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Is Canada a Hotbed of Intellectual Development?

Americans have long suspected that Canada is even more liberal than California and New York, and the election of Prime Minister Justin Trudeau, who hailed Fidel Castro as a “remarkable leader,” has left many wondering about the wisdom of women’s suffrage. Apparently, Canadian women voted for Mr. Trudeau in droves because he has nice hair and good looks.  Canada recently also passed a bill for compelled speech. If you do not use a person’s preferred pronoun, you can now be criminally charged for hate speech in Canada.

However, despite this political craziness – or perhaps because of it – Canada is producing a string of eloquent and highly vocal intellectuals. They all have in common that they are YouTube stars with a reach far beyond the borders of Canada and that they are conservative, libertarian or classically liberal. Each is worth a brief look-see to grasp the changing political landscape – not just in Canada but worldwide.

The biggest of these rising intellectual stars is Jordan Peterson, who we have written about earlier here at Liberty Nation. Peterson is a clinical psychologist who has risen to fame for being attacked by Social Justice Warriors. His lectures are changing minds and moving the political conversation in a new direction – and doing this is Canada is no small feat.

Not far behind is Stefan Molyneux who is running the biggest philosophy show Freedomain Radio on the Internet with more than half a million subscribers worldwide. Molyneux engages in conversations on a broad range of topics. Being the child of a single mother, he has spent much time focusing on the problems with single motherhood, promoting peaceful parenting and the importance of the nuclear two-parent family instead — all issues that support the conservative point of view.

During the U.S. primaries, Molyneux also came out in strong support of Donald Trump, which he sees as an agent for change. Previously he had no strong opinions on immigration, but after being confronted with the facts, he changed his tune and is now for closing the borders, as long as there is a welfare state.

Interesting people and intellectuals regularly come on his show for a conversation, which allows people across the world to engage in leading edge discussions about politics, philosophy, and religion.

A third popular Canadian intellectual is the Lebanese-born Gad Saad of Jewish descent, who came to Canada at an early age after his family escaped persecution and death in Lebanon during the civil war. He is currently an evolutionary behavioral scientist at the John Molson Business School of Canada and is known for applying evolutionary psychology to marketing and consumer behavior.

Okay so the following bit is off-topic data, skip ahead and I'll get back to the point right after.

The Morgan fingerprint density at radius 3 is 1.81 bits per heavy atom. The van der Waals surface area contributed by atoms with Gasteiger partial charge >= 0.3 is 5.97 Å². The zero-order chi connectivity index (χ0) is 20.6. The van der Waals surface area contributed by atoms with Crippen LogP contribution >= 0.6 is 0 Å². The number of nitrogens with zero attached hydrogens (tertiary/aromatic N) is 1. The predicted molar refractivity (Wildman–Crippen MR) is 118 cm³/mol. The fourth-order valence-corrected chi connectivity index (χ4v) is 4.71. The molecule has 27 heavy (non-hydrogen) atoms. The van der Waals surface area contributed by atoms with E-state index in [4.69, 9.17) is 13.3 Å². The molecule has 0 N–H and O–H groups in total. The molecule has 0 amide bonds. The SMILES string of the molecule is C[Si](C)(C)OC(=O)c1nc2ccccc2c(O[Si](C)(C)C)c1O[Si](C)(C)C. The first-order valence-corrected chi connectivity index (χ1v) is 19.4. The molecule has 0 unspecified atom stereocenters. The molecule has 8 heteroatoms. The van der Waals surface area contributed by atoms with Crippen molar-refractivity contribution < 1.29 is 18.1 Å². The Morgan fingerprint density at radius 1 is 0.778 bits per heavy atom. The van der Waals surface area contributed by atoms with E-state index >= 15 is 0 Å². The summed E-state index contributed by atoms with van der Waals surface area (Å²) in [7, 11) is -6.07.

His greatest claim to fame, however, comes from his YouTube show The Saad Truth, which is mainly based on conversations with other scientists and political figures. He has had discussions with famous intellectuals such as Sam Harris, Jonathan Haidt, and Jordan Peterson.

His background as an Arab-speaking Jew in a Muslim-majority Middle Eastern country gives him a unique perspective on the controversial topic of Islam, and subsequently, these experiences have colored many of his conversations.

His experiences of persecution have led him to become a lover of liberty and a true Canadian at heart, while at the same time deeply concerned with the influx of people from freedom-hostile and anti-Semitic countries in the Middle East. He explains how — for the first time in his life — knew how it felt to live in security and freedom from chronic anti-Semitism when he came to Canada. More than 90% of Arabic Muslims express intense hatred toward Jews, and for him, it was an enormous sense of relief to come to a place where no one hated him for his ethnic and religious background.

Saad says he’s had this feeling of relief and freedom from anti-Semitism for thirty years but has observed that in the last decade or so, there has been a surge in hatred of Jews, coinciding with a massive influx of Muslims to Canada. Other Canadians of Jewish descent have reported to him that they no longer feel safe to reveal their cultural identity.

His background from the Middle East has allowed him to have difficult conversations about Islam, without immediately being branded as racist. He has talked to people on all sides of the issue, including to reform-friendly Muslims, such as Imam Tawhidi.

Apart from being Canadian, these three intellectuals have little in common. It remains a mystery why Canada is seemingly a hotbed of emerging conservative/libertarian intellectual development. Nevertheless, they are changing minds and starting meaningful conversations. As well, they are a sign that the scourge of identity politics and regressive leftism are meeting a sorely needed intellectual resistance.

Sometimes the help you need comes from unexpected places, in this case from Canada.

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